Keeping Your Ferret Healthy
AUTHOR: Dr. Jeffrey R. Jenkins, D.V.M, Diplomat, American Board of Veterinary Practitioners
FROM: The FerretPaw Print, November/December 2000
When they are very youngVaccinations
Kits (young ferrets) should be vaccinated for distemper at 8*, 12, and 16 weeks of age then at one year of age. Reactions to the licensed distemper vaccine are common. Discuss the benefits and risks of vaccination and observe your ferret in the veterinarians' office for at least 20 minutes following distemper vaccines given to ferrets over one year of age. Rabies vaccination should be given at 16 weeks and then annually.
*The great majority of ferrets we see today are from large farm operations (such as Marshall Farms). These kits have been spayed, castrated, descented and have had a single distemper vaccination at 5 to 6 weeks of age. Because they are so young at the time they are vaccinated, these ferrets still require the same number of vaccinations as other ferrets.
Annual Examination and Vaccination
It is very important to have your ferret examined on an annual basis. The importance increases with age. The majority of ferret diseases are treatable when detected early. Rabies vaccinations are repeated annually. We are working with laboratories to provide a test for the level of protection a ferret may have for distemper. If and when this test is available, we may recommend that your ferret be tested and vaccinated only if its level of immunity is low. If you chose not to vaccinate your ferret for distemper after it is one year of age, do not neglect the annual examination.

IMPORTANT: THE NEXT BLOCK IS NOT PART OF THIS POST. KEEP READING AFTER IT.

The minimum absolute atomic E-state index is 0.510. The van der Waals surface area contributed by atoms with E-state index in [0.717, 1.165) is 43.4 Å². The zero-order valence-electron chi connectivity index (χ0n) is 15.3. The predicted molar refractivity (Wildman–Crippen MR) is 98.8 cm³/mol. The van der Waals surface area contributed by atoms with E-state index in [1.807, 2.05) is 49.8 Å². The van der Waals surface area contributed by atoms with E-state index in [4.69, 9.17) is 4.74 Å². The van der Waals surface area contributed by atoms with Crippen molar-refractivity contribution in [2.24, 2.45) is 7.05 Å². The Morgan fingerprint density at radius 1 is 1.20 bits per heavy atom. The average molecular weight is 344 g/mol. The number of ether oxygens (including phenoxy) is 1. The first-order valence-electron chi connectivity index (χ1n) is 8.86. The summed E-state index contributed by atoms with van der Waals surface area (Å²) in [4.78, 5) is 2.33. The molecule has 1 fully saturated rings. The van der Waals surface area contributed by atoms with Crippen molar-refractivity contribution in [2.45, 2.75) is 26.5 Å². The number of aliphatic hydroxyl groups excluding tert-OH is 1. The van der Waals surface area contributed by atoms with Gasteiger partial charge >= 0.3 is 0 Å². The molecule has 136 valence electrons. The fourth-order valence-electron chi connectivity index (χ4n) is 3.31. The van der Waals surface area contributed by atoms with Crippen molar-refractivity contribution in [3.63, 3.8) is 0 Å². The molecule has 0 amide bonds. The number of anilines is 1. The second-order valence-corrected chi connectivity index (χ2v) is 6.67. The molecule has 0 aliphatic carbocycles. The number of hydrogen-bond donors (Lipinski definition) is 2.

Litter box / Litter
We recommend the use of paper bedding products. These products are absorbent and inhibit bacterial growth. A few brand names are Care Fresh and Yesterday's News. There are many more.
Care of the older ferret
Ferrets have an average life span of 5 to 7 years. Some "record breakers" may live as long as 10. Ferrets start to experience middle age problems as early as 3 years of age. With a good "geriatric program," we have been able to prolong the quality of and quantity of life in many pets.
More frequent checkups, every 6 months are recommended for older ferrets. Ferrets develop disease rapidly, especially cancer, kidney and heart disease, and waiting an entire year between visits could prevent the early detection and management of these disease. Starting at four years of age we recommend laboratory work be done. On an healthy animal a complete blood cell count and a fasting blood glucose test should be given as the minimum work-up. The pet should be fasted 2 to 3 hours prior to the blood tests being taken. This routine laboratory work should be done once a year. Addition laboratory work, a blood chemistry profile, and an x-ray, particularly if your pet is exhibiting signs of illness, may be recommended. Anesthesia may be necessary for the x-ray. We use isoflurane gas anesthesia on our ferret patients, which is very safe and eliminates the stress the pet may feel with these procedures.
After the age of 7, diagnostic testing may have to be done every 6 months along with the biannual examination. These laboratory work-ups have been invaluable in detecting many diseases early and thus facilitating early treatment.
Dr. Jeffrey R. Jenkins, D.V.M.
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